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Newtons Third Law: Cause/Effect or Simultaneous?

  1. Jul 10, 2004 #1
    When object A and object B collide, where A is moving and B is stationary and where B seems to compress:

    Does B expand in response because a pre-existing internal force exists in B and exerts an equal and opposite reaction, or

    Is the entity motion transferred from A to B redirected back at A from B the equal and opposite force in return?

    If A and B were the exact mass and had a collinear collision and both went in equal and opposite directions, is this proof of internal forces that change the direction or a transfer of the entity motion?

    If A causes B to accelerate after the collision, is:
    1. the force of B exactly the same as before
    2. the force of B the same as before, but more force because of the new velocity, or
    3. the same force as before, but the new velocity is a new shape of the same medium in which the same value of force is expressed?

    I'll take any response.
    Last edited: Jul 10, 2004
  2. jcsd
  3. Jul 11, 2004 #2
    I have no idea what you are saying, but I'll state the third law in simple terms.

    Whenever a force is acted on B by A, a force equal in magnitude and opposite in direction is acted on A by B simultaneously.

    1. Forces must work in pairs. It's impossible for any force to exist on it's own.
    2. The action-reaction pairs must act on different objects, in different directions.

    Did it help?
  4. Jul 11, 2004 #3
    Let me try again.

    Assumption #1 I assume when an object accelerates, the object that it contacts is imparted with some 'physical entity' to it to make it move faster.

    Assumption #2 I also assume 'no physical entity' is imparted, and that no object has has anything extra because it's moving faster or has anything less because it's moving slower.

    After a baseball is hit, the baseball flys away from the bat because of energy given to it by the bat or the base ball accelerates because it's own equal and opposite energy is repsonding to itself?
  5. Jul 11, 2004 #4

    What you are asking may seem simple but it is, in reality, extremely complicated.
    The following is not an answer to your question but a general comment of the subject matter.

    You question(s) bring to mind the concept of non-linear force propagation, meaning that a shock wave does not behave the same as a linear "push"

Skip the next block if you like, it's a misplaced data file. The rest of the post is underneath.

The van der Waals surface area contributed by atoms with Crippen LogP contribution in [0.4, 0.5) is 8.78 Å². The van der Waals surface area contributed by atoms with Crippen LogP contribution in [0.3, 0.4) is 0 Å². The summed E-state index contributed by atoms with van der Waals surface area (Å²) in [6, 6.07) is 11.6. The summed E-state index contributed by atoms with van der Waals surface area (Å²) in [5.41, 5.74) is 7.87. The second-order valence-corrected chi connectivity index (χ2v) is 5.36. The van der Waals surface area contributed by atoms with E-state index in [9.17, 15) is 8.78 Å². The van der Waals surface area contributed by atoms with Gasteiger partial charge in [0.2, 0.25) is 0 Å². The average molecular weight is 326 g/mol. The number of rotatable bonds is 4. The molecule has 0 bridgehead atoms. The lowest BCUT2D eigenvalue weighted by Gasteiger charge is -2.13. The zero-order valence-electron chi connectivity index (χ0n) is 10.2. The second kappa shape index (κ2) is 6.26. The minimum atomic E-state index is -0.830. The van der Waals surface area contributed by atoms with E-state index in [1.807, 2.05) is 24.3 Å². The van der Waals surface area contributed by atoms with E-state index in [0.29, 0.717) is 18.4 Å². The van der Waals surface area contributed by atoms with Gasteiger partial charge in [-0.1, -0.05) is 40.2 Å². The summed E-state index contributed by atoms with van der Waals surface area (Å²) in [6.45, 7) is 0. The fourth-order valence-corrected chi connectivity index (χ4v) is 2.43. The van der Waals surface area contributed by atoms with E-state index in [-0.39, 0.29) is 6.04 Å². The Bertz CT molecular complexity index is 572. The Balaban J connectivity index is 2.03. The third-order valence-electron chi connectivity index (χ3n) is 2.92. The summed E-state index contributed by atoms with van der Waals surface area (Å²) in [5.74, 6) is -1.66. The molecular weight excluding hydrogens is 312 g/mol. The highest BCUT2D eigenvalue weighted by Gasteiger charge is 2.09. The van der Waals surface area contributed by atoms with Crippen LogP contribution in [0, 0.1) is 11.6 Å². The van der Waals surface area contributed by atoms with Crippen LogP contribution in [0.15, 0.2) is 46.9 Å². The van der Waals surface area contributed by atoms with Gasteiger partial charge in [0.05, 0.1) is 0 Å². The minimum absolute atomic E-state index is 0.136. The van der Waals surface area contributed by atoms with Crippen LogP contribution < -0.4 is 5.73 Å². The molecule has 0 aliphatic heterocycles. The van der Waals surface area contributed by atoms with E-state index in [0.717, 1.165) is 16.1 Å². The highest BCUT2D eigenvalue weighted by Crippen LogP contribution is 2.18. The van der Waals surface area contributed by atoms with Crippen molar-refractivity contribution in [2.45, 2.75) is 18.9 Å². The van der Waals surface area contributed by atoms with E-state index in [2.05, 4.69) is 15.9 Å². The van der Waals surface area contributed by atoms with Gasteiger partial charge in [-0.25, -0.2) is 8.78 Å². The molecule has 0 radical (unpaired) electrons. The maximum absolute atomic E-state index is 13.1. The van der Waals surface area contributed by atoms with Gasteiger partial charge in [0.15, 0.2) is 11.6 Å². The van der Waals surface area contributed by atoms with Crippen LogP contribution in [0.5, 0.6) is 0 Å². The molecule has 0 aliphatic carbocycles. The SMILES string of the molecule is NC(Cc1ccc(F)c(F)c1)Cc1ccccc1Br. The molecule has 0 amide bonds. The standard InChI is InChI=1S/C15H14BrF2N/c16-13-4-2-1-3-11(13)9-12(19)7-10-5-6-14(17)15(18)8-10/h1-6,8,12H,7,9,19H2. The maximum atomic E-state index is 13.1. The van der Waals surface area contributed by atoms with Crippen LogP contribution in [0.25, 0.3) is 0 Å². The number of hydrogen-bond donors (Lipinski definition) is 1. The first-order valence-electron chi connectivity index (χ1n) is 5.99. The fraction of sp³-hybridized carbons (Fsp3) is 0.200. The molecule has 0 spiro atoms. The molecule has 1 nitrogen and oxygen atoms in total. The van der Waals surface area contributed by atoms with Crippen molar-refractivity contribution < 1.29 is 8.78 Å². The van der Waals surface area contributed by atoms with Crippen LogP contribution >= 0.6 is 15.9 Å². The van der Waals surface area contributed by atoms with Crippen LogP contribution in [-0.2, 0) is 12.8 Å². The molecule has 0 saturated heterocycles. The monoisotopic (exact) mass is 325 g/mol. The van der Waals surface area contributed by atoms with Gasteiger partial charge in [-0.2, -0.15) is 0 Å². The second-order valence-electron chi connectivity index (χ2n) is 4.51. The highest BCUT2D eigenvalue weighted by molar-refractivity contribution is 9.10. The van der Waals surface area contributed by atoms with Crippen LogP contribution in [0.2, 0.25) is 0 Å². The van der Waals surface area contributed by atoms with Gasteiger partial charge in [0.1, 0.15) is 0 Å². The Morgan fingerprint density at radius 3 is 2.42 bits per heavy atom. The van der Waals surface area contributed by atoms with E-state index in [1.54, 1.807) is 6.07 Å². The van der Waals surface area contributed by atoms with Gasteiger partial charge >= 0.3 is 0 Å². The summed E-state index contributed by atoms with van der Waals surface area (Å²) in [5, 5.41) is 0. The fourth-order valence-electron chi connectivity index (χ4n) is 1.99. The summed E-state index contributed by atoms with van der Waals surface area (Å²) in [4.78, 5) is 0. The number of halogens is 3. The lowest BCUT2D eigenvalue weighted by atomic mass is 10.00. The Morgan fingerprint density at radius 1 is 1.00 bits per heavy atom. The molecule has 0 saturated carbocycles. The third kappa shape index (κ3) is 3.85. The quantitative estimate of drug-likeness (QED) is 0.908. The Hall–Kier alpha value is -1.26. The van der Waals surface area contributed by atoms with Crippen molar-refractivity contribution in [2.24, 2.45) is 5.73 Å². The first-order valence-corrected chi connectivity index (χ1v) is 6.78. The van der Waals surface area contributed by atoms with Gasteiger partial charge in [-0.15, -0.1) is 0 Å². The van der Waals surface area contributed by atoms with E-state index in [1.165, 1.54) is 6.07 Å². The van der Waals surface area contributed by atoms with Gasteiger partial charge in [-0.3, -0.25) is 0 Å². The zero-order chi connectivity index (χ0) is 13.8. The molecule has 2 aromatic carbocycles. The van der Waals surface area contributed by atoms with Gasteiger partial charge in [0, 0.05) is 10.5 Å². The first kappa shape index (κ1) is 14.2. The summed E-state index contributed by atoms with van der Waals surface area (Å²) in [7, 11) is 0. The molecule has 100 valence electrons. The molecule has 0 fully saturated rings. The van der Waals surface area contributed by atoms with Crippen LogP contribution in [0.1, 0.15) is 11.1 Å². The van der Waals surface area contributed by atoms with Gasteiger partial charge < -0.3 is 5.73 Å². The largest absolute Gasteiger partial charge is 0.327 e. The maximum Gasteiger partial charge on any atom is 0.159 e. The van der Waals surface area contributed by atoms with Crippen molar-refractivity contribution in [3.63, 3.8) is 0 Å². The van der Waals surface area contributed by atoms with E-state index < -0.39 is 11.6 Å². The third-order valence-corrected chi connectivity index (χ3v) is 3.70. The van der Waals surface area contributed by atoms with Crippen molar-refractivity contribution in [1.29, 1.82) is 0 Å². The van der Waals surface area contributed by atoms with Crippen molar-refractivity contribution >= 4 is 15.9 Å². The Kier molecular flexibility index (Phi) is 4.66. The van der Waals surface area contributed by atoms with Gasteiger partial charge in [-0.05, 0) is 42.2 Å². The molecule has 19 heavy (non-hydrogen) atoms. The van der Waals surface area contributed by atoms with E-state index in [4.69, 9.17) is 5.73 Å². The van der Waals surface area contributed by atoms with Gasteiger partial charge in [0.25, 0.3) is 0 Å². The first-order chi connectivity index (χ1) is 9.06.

A gentle "push" of one object to another obey's classical linear laws of force transfer. However, a sudden impact does not.
    The force propagation of a sudden impact is not linear, it is spherically expressed, and it's effects are not well understood.
  6. Jul 11, 2004 #5
    First, we must remember that in most of the experiments that we do, we assume the objects to be perfectly rigid, which is not the case in this one. The ball is compressed when being hit.
    Okay, back on topic. This is only a gues though, so feel free to correct it if you find anything wrong. The bat hits the ball. A lot of momentum is transferred to the ball. However, since only part of the ball is in contact of the bat, the other part has not yet felt a force to move forward(away from the bat). So, the part that touches the bat collides into the part that doesn't touch, and this causes the ball to be compressed. The momentum is then quickly distributed over the ball by the intermolecular forces within the ball, and soon every part of the ball is moving forward with the same velocity. The ball is hence expanded back into it's original shape and zooms away.
    So it's a transfer of energy from the bat, to "some of the ball's particles", and then "all of the ball's particles". The ball itself cannot "create energy", but it helps transfer momentum to "un-moving" particles to help create motion. Otherwise, the ball would tear apart.
  7. Jul 12, 2004 #6
    If I accelerate something and the mass of that thing is constant before and after the collision creating the acceleration, is an increase in velocity equivalent to a positive thing I am adding to the accelerated object's mass?

    Displacement of mass is obvious to everyone. Everyone has seen things move. But if the mass is constant before and after a collision and the velocity increase is proportionately to a decrease betweeen two colliding objects, isn't this displacement of velocity? Isn't velocity being displaced? All things of the physical world I sense are positive. Isn't then velocity a positive entity? What postive thing does velocity represent?
  8. Jul 13, 2004 #7
    I'm not sure what you're talking about. Perhaps you should as someone else...
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